7/23/2014

Library Unlimited

Earlier this week, Amazon broke news about it's Kindle Unlimited subscription for $9.99/month. This lets Kindle users borrow from 600,000 available books and audiobooks. While some people are suggesting getting rid of libraries and buying everyone Kindles, many others pointed out, like Barbara Fister at Inside Higher Ed and Donna Tam at CNET, Kindle Unlimited isn't so "unlimited."

I'm a Kindle owner, but also a librarian. When I read books, I tend to default to libraries first. Because I like free things, even if they take a little more effort.


So how do I read for free using my Kindle? First, get a library card. In addition to having my UB Bee Card, which gives me access to everything at Langsdale, Law Library, and beyond (more on that in a bit), I also have an Enoch Pratt Free Library Card. It has 'free' in the title. This means I don't pay $9.99/month and still get access to tons of books. You don't even have to live in Baltimore City - anyone that lives in Maryland can get a Pratt library card.

Library card = free books = amazing
My Pratt library card gets me access to Maryland's Digital eLibrary Consortium, which I use to check out ebooks. Many titles are instantly available (yay!), but for some (especially popular ones) I get added to a wait list. Generally, I select a bunch of books at once, and then I get a good stream of books coming through when I've made it to the top of the list. They have a wide selection of books in Kindle version, which easily downloads to the Kindle device.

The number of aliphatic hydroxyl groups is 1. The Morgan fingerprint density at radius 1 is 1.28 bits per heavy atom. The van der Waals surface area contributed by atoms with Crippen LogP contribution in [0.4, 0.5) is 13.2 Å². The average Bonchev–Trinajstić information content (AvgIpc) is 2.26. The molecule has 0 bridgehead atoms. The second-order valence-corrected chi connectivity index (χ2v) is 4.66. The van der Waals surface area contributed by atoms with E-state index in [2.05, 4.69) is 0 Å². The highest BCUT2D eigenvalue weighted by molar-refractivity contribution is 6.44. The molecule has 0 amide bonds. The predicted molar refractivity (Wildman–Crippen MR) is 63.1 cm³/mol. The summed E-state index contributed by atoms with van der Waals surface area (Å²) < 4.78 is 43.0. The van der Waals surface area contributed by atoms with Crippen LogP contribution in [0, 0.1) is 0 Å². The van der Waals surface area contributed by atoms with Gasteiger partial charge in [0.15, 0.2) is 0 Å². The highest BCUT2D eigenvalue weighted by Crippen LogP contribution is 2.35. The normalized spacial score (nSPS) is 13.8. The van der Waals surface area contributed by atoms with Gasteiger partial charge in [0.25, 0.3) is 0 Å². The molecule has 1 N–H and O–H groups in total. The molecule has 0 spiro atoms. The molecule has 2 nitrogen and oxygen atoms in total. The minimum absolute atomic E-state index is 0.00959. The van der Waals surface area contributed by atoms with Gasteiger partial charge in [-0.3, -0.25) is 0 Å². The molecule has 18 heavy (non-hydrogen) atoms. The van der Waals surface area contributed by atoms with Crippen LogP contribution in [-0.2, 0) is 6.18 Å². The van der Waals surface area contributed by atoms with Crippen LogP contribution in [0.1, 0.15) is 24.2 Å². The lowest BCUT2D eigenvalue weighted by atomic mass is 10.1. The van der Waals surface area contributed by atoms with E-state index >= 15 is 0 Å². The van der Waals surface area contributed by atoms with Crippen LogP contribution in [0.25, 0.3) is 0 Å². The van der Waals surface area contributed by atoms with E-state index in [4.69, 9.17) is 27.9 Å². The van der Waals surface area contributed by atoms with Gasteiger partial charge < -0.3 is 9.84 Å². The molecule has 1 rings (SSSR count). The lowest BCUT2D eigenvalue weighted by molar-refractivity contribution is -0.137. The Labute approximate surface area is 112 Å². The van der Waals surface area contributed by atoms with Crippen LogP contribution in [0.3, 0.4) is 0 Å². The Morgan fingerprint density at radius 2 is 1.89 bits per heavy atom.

If this cat can use the eLibrary to download books, you can too
We also have a growing ebook collection at Langsdale. To use my Kindle, the best option is our EBSCO host ebook collection. This lets me downloaded a book as a .pdf, which I can then access on my Kindle by emailing to [yourkindleusername]@kindle.com.

Amazon also has free popular classics that you can download instantly. These classic titles are older, and are free because they are in the public domain (meaning they are no longer protected by copyright). You can also find free titles on archive.org, openlibrary.org, and gutenberg.org for similar books.

So many free options!
When I don't mind lugging a book around, I browse new fiction and non-fiction at Langsdale. Incidentally, a library card gets you more than just books (digital or not). Through Langsdale Library and your netID, you can get special access to more content in the Chronicle of Higher Education, EasyBib.com (for generating citations) and Mango Languages (to learn a foreign language).

All this great stuff you can access for free? It's a lot to handle.
Do I ever buy books? Yes. Sometimes, if I really love the book and want to own my own copy. Sometimes because I know I'll take a long time to read it, so I don't want to worry about due dates. And sometimes because I like supporting authors and independent book stores.
I'll throw money at a good cause.


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